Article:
In the Wellington region (population ∼ 200,000), the local authority has worked through the scenario of a shallow-depth magnitude 7.5 earthquake centered on the capital city. Their models suggest over 17,000 displaced households representing nearly 53,000 people. Reinstatement of lifelines such as water, energy, telecommunications, and transport systems is likely to cost around U.S.$9 billion. For a country as small as New Zealand (population 3.4 million) this scenario is daunting, but it is sobering to compare it with the relatively moderate 1994 Northridge, California, earthquake (magnitude 6.7) which occurred in a residential area of 1.2 million people. Even taking into account the different population bases, the 57 fatalities and total cost of over U.S.$30 billion for the Northridge earthquake would need to be scaled up for Wellington. Authorities are working to minimize the disruption and loss of life by identifying and securing major lifelines, but full mitigation is neither practicable nor economically viable. When it comes to the inevitable, the best we, as citizens, can expect is that local authorities have realistic response plans in place to pick up the pieces as quickly as possible.

This brings me back to the question of why we should bother with research if we cannot stop natural disasters. I believe that there is a strong obligation for governments to fund risk analysis work because each and every one of us deserves the best possible information about natural hazards. If we are to make informed choices about living in Wellington, for instance, we should understand the risks as much as possible. In many instances the value of information-gathering of natural hazards is marginalized and confused with their “entertainment” value because people love to know about the disaster sciences (earthquakes, floods, hurricanes, volcanoes, and landslides). Indeed, natural hazards programming is competing with “real life” hospital dramas as the stock-in-trade for prime-time television and movies.

Science's role of providing information for risk analysis involves more than the collection or interpretation of data. Science also seeks to promote a clear understanding of the complex human interactions that arise in response to crisis. Where natural hazards are concerned, informing people of the risks is not sufficient. The Ruapehu eruption is a prime example of this—there was no shortage of warnings about the volcano and what might happen. However, many people seem not to have heard the message, while others chose to discount it as fear-mongering from pointy-headed scientists.

We need a better understanding of how people respond before, during, and after a hazard. This lack of understanding was brought sharply into focus when several Maori people living near Ruapehu announced that they were unwilling to evacuate their homes. Even if the eruption became extreme they would not leave because they were bound to the land by strong spiritual links. Fortunately, the volcano did not become a full-scale eruption, and emergency response organizations were spared from deciding how best to deal with the situation.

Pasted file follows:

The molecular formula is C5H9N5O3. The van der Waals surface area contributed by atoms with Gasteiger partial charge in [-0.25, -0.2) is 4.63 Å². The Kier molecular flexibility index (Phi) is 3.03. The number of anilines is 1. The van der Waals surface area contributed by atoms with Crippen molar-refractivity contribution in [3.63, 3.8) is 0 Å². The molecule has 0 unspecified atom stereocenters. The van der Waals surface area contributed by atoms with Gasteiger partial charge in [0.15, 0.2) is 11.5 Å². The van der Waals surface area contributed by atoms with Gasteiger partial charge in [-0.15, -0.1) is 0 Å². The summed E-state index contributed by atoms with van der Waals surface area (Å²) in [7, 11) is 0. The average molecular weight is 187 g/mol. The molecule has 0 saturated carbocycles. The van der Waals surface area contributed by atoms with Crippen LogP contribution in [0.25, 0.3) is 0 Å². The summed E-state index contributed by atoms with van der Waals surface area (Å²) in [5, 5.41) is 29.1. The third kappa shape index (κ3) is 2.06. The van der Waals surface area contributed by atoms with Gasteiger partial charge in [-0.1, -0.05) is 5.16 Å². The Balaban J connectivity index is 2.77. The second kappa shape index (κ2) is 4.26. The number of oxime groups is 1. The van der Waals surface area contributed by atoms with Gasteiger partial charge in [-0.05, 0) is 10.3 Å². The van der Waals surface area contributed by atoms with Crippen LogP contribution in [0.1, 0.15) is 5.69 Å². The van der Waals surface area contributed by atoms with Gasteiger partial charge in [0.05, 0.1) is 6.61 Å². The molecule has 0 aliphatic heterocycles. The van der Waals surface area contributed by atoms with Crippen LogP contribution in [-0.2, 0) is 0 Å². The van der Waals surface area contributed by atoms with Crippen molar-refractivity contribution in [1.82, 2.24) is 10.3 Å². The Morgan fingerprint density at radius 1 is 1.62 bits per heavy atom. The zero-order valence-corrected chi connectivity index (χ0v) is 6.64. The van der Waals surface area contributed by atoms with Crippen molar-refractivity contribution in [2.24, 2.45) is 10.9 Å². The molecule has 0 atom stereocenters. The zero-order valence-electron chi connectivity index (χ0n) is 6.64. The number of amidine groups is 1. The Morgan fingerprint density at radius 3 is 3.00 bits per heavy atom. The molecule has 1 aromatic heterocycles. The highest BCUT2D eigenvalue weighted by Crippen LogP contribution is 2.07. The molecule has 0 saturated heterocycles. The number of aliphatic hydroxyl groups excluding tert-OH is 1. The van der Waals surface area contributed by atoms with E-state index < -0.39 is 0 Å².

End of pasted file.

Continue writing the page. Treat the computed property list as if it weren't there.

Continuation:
The interaction between science, public perceptions, and risk analysis is changing. In the past, scientists ruled. We determined probabilities, sometimes told the public about them, then retreated to our labs. Now the public demands more. It wants a voice in deciding what is acceptable risk. The BSE (bovine spongiform encephalopathy, or “mad cow disease”) experience was a turning point for all scientists, and we are unlikely to regain the moral high ground that we once occupied so confidently.

In New Zealand we tend to focus on the fire-and-brimstone natural hazards, but the arrival, natural or not, of a serious biological pest would also have profound effects on our economy and ecosystems. The likelihood of such a biosecurity hazard eventuating is high. Research shows that species brought to New Zealand 40 to 50 years ago are now proving to be the pests that are invading our relatively pristine indigenous ecosystems. Every year about 600 new species of garden plants are brought into New Zealand. Will the home gardeners of 50 years ago stand up and take responsibility? Will the home gardeners of today be prepared to have their choices limited because of potential risk? It seems clear that, no less than the informed choice and personal responsibility attached to living on an active floodplain, personal and public policy decisions that affect our ecosystem must be based on a strong understanding of it.

Living in a country like New Zealand—shaped by the effects of natural hazards—brings with it the responsibility of understanding and acknowledging risk, and this requires a strong research base that informs our personal and collective judgment because research that simply informs of risk is not enough. The creation earlier this year of the Environmental Risk Management Authority (ERMA), and the new Emergency Management Organization—a parallel organization to manage “civil” hazards—is tacit acknowledgement that the government recognizes its critical role in this undertaking. Working within the Ministry of Civil Defense, the challenge for these organizations will be to successfully manage public expectations and promote better understanding of risk. The task of developing a common understanding between scientists, the public, and political systems will be our next party trick.